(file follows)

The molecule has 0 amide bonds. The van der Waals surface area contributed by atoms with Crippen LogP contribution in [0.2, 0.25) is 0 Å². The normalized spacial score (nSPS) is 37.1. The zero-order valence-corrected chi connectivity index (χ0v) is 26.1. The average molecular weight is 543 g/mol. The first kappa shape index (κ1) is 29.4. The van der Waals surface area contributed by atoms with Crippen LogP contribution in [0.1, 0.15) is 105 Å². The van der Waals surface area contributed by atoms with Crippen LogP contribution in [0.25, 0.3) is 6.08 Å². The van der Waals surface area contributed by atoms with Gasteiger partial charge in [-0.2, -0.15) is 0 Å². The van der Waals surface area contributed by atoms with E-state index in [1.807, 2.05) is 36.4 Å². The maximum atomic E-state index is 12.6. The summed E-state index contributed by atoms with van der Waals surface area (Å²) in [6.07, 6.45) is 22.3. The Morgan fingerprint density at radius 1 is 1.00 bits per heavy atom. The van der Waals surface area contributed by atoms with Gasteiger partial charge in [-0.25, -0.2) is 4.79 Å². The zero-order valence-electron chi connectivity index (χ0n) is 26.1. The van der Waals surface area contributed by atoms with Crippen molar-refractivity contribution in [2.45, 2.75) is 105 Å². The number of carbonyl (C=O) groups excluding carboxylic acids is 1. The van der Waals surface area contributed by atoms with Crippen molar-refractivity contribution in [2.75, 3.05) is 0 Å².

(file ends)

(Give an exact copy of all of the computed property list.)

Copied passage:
The molecule has 0 amide bonds. The van der Waals surface area contributed by atoms with Crippen LogP contribution in [0.2, 0.25) is 0 Å². The normalized spacial score (nSPS) is 37.1. The zero-order valence-corrected chi connectivity index (χ0v) is 26.1. The average molecular weight is 543 g/mol. The first kappa shape index (κ1) is 29.4. The van der Waals surface area contributed by atoms with Crippen LogP contribution in [0.1, 0.15) is 105 Å². The van der Waals surface area contributed by atoms with Crippen LogP contribution in [0.25, 0.3) is 6.08 Å². The van der Waals surface area contributed by atoms with Gasteiger partial charge in [-0.2, -0.15) is 0 Å². The van der Waals surface area contributed by atoms with E-state index in [1.807, 2.05) is 36.4 Å². The maximum atomic E-state index is 12.6. The summed E-state index contributed by atoms with van der Waals surface area (Å²) in [6.07, 6.45) is 22.3. The Morgan fingerprint density at radius 1 is 1.00 bits per heavy atom. The van der Waals surface area contributed by atoms with Gasteiger partial charge in [-0.25, -0.2) is 4.79 Å². The zero-order valence-electron chi connectivity index (χ0n) is 26.1. The van der Waals surface area contributed by atoms with Crippen molar-refractivity contribution in [2.45, 2.75) is 105 Å². The number of carbonyl (C=O) groups excluding carboxylic acids is 1. The van der Waals surface area contributed by atoms with Crippen molar-refractivity contribution in [2.75, 3.05) is 0 Å².